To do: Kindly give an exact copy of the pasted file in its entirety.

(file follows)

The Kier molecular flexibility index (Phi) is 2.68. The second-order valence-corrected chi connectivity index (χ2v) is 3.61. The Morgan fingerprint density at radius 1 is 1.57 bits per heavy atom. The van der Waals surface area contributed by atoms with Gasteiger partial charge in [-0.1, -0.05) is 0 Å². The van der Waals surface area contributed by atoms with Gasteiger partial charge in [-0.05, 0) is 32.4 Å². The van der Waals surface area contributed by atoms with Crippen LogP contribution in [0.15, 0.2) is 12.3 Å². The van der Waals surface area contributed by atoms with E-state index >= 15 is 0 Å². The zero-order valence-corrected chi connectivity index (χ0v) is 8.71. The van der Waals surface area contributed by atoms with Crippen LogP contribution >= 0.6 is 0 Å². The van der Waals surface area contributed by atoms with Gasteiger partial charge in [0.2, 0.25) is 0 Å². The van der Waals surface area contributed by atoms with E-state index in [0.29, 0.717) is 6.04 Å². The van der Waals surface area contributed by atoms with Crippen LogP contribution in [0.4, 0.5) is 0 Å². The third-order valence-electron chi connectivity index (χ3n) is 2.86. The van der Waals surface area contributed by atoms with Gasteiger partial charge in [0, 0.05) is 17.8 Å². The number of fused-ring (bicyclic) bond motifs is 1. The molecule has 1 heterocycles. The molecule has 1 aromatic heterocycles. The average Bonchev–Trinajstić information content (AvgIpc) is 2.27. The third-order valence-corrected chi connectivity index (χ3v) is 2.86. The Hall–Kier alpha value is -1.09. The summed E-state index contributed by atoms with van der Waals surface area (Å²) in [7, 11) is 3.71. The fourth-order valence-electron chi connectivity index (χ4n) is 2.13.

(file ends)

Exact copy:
The Kier molecular flexibility index (Phi) is 2.68. The second-order valence-corrected chi connectivity index (χ2v) is 3.61. The Morgan fingerprint density at radius 1 is 1.57 bits per heavy atom. The van der Waals surface area contributed by atoms with Gasteiger partial charge in [-0.1, -0.05) is 0 Å². The van der Waals surface area contributed by atoms with Gasteiger partial charge in [-0.05, 0) is 32.4 Å². The van der Waals surface area contributed by atoms with Crippen LogP contribution in [0.15, 0.2) is 12.3 Å². The van der Waals surface area contributed by atoms with E-state index >= 15 is 0 Å². The zero-order valence-corrected chi connectivity index (χ0v) is 8.71. The van der Waals surface area contributed by atoms with Crippen LogP contribution >= 0.6 is 0 Å². The van der Waals surface area contributed by atoms with Gasteiger partial charge in [0.2, 0.25) is 0 Å². The van der Waals surface area contributed by atoms with E-state index in [0.29, 0.717) is 6.04 Å². The van der Waals surface area contributed by atoms with Crippen LogP contribution in [0.4, 0.5) is 0 Å². The third-order valence-electron chi connectivity index (χ3n) is 2.86. The van der Waals surface area contributed by atoms with Gasteiger partial charge in [0, 0.05) is 17.8 Å². The number of fused-ring (bicyclic) bond motifs is 1. The molecule has 1 heterocycles. The molecule has 1 aromatic heterocycles. The average Bonchev–Trinajstić information content (AvgIpc) is 2.27. The third-order valence-corrected chi connectivity index (χ3v) is 2.86. The Hall–Kier alpha value is -1.09. The summed E-state index contributed by atoms with van der Waals surface area (Å²) in [7, 11) is 3.71. The fourth-order valence-electron chi connectivity index (χ4n) is 2.13.